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Catalan Bear Festivals: will the Unesco label save this valley of the Pyrenees?


Each year, this mock hunt celebrating the end of winter opens in Arles-sur-Tech, in the south-west of France.

Three villages in the Catalan Pyrenees celebrate their stirring Bear Festivals each February and are counting on the recent listing of this ancestral tradition as a UNESCO heritage site to revive their remote valley.

“We only have that!

We are in a territory a little withdrawn, in perdition, and we have only that which makes us live, our traditions.

We are proud of it and we are proud to be recognized by Unesco”

, says the mayor of Arles-sur-Tech, David Planas, with a smile.

On this February Sunday, with other inhabitants dressed like him as hunters, he is about to set off on the trail of the beast - "the Bone" in Catalan - a villager clad in a combination of brown fur and a richly toothed bear mask.

Each year, the Bear Festival season, a mock hunt celebrating the end of winter in the Haut-Vallespir valley, opens in Arles-sur-Tech.

It continues a few kilometers away, at Prats-de-Mollo-la-Preste, before ending a little higher up, at Saint-Laurent-de-Cerdans, on the southern slope of the Canigou massif, near the Spanish border.

Two other festivals in nearby Andorra have been labeled by Unesco.

Read alsoOur essentials on the Côte Vermeille, in the Pyrénées-Orientales

The legend of Jean de l'Ours

"It is essentially an affirmation of identity: to have taken part in this celebration signs the identity of young people and at the same time expresses the desire to perpetuate a tradition in relation to the vagaries of modern life", analyzes Robert Bosch, organizer of

the Arles-sur-Tech festival from 1986 to 1991. These immemorial festivals

"are structured around the legend of Jean de l'Ours who tells that a bear kidnapped and raped a shepherdess, whom he had from this woman a son named Jean, halfway between his wild father and a civilized man”

, explains Olivier de Robert, Pyrenean writer and storyteller.

Young people, often players of the rugby club which brings together the three villages, are the main actors in the ritual.

Sébastien Dalos, 39, bear for the fifth time this year at Arles-sur-Tech, fits the profile.

"It's an honor to do this character

," he rejoices.

"As long as these traditions continue, these moments of conviviality, just that, it makes our hearts feel better and we are looking forward to it all year round: can't wait for the bear to arrive!"

, he explains.

A participant disguised as a hunter watches, in Prats-de-Mollo-la-Preste, in the south-west of France, during the "Bear Festival", February 19, 2023. Valentine CHAPUIS / AFP

Many of his family members played roles at the party.

In her grandparents' house, their portraits hang on the wall.

"I have two little girls and a six-month-old son, it will be his first bear party, it's going to be special, we'll also take a family photo," he adds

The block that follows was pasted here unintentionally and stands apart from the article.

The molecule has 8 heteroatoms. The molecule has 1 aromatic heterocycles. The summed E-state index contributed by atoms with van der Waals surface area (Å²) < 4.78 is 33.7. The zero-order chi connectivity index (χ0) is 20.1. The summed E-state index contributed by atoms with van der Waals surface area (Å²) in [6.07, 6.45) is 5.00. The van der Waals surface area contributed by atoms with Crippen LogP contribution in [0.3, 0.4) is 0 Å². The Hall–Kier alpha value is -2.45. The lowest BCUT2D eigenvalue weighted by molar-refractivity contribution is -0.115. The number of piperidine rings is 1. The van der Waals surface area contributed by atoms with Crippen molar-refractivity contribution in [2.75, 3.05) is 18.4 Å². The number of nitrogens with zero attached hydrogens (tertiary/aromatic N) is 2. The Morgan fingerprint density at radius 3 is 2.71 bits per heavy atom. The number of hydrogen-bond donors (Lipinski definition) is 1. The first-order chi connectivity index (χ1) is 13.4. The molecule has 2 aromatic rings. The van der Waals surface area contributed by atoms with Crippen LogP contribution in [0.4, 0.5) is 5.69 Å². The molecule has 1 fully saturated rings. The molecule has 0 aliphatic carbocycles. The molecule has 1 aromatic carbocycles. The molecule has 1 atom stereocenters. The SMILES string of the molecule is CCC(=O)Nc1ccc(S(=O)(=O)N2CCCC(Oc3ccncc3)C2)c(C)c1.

"It's a valley that fights not to die"

On Sundays, the population gathers near the river with the hunters, their leader - the trapper - and his wife - La Roseta, a man made up as a woman.

Not far away, in the undergrowth, Sébastien Dalos puts on his costume.

"I'm hot potato"

, he confides between his bear teeth.

"As soon as I go to see the trapper and the Roseta arrive, that's it, I switch as one could say to the dark side, I'm in the bear."

Read alsoIn the heart of the Pyrenees, five winter experiences in a grandiose and preserved nature

A few minutes later, here he is, riding in the middle of the crowd, rushing at the hunters, tackling them.

He grabs the Roseta and other young women before rolling on the ground with them.

He thus goes from place to place, under boos, to the sound of firecrackers and music played by the cobla, a Catalan instrumental ensemble, before arriving on the church square.

There, in order for him to regain human form, locals mime his shaving with a fake wooden axe.

The bear then removes its mask and reveals its face.

Everything ends with music and Catalan dances, the sardanas, mixing the villagers.

A strong link between the approximately 5,000 inhabitants of the three villages, the festivals, strengthened by the inscription on the intangible cultural heritage of humanity by Unesco, want to shine outwards to bring the territory back to life.

The iron mines of Arles-sur-Tech or the espadrille factories of Saint-Laurent-de-Cerdans have disappeared.

"Here, it's a valley that is fighting not to die

," confides Marie-Rose Bouisset, former director of the nursery school in Arles, born in Saint-Laurent and married to a resident of Prats-de- Take it easy.

In this context, she says, the Unesco label,

"it's only happiness"


Source: lefigaro

All news articles on 2023-02-21

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